Towers of London
The collection of buildings that make up Guildhall could hardly be more eclectic. The Festival of Britain inspired Members’ Club by Sir Richard Gilbert Scott. The (rare) pseudo gothic Art Gallery also by Sir Richard. The medieval Great Hall with George Dance the Younger’s (rarer) Moghul gothic entrance. Sir Christopher Wren’s baroque St Lawrence Jury Church. The Private Dining Room of the Members’ Club has great views of these low rise buildings against a backdrop of skyscrapers.
Guildhall is his office and – it transpires – his midweek home. Chris Hayward, Chairman of the Planning and Transportation Committee of the City of London as of 2016 is clearly a busy man. There are more cranes piercing the horizon of the City now than in the 1980s. When the Elizabeth Line opens there’ll be more people, more pressure, more planning applications. “There’s nowhere like this in the world,” he believes. “The City is a major financial centre with medieval streets. It’s the powerhouse of Britain, the heart of economic growth, whatever they say in elections. Do you want to live in Frankfurt? I don’t!”
Chris refers to an extension of the ‘Eastern Cluster’ as the only part of the City suitable for more tall buildings, in order to preserve heritage elsewhere. “We could fill in the gap between the Walkie Talkie and the Cheesegrater. The skyline works. In the Square Mile we can only go up, not out. I’m a strong advocate of clustering.” He acknowledges others’ mistakes of the recent past. “I want the new generation of tall buildings to be more outward looking, more approachable. For example, the ground floor of the Leadenhall Building is very permeable. They should also have world class public spaces in between. I don’t want the City to be the new Manhattan: too many skyscrapers in Manhattan interact poorly at ground level.”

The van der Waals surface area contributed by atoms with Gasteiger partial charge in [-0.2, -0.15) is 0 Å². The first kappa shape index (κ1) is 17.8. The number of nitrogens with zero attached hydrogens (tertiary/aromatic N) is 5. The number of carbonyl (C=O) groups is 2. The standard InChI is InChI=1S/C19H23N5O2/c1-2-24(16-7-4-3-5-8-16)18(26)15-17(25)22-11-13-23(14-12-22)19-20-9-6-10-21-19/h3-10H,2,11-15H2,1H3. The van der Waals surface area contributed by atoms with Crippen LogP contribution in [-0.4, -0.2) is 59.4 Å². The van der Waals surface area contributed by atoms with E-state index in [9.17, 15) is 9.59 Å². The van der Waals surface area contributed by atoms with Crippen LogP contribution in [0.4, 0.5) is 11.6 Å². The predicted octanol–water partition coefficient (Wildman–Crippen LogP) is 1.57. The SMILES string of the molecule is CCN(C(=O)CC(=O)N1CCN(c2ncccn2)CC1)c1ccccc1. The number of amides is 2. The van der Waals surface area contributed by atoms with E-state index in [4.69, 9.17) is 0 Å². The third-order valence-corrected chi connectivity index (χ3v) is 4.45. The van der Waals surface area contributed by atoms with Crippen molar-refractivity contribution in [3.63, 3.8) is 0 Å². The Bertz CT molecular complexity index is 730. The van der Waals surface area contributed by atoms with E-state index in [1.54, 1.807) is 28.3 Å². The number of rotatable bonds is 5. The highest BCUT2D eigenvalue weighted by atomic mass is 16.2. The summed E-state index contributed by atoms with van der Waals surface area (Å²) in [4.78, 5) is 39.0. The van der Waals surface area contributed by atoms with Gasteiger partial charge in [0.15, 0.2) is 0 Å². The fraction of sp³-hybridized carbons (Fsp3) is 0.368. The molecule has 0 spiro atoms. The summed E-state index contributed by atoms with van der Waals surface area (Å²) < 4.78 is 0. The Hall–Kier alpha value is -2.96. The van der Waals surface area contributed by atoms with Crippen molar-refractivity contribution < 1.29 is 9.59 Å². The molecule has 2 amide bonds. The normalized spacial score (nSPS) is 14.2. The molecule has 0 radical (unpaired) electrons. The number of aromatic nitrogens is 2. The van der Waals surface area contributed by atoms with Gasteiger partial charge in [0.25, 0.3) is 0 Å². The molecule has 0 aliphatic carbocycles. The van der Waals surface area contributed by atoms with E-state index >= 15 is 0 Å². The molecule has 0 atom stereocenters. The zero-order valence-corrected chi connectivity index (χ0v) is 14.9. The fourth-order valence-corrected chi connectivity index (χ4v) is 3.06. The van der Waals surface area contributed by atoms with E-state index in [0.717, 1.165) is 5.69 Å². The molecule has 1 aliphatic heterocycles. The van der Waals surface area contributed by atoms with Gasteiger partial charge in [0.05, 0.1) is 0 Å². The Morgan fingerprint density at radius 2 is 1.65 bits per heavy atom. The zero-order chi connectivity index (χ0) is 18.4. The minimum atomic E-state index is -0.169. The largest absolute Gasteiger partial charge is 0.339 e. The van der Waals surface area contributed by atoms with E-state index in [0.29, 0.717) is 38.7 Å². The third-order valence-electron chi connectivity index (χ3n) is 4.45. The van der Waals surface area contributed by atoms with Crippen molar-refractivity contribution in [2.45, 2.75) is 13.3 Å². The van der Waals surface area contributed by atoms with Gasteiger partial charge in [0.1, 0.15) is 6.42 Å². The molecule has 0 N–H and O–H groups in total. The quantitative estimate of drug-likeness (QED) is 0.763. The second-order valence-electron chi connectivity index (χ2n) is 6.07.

Contrary to most media missives, London’s skyline isn’t changing in a haphazard way. The City has developed a complex viewing model and is undertaking world class wind modelling work. The future isn’t only about offices scraping the sky. “There’s a forgotten area of the City along the riverfront near the Tower of London,” he explains. “It’s pretty awful but I have a vision of an amazing mixed use scheme of tallish – not ultra tall – buildings. It would need a change of planning policy to allow for residential use. I’ve asked my officers to look at it. Hot off the press! That’s your scoop!” Chris is also keen to see retail planning applications coming forward as well. Rumour has it that Selfridges and Harvey Nics would jump at the chance of opening in the City.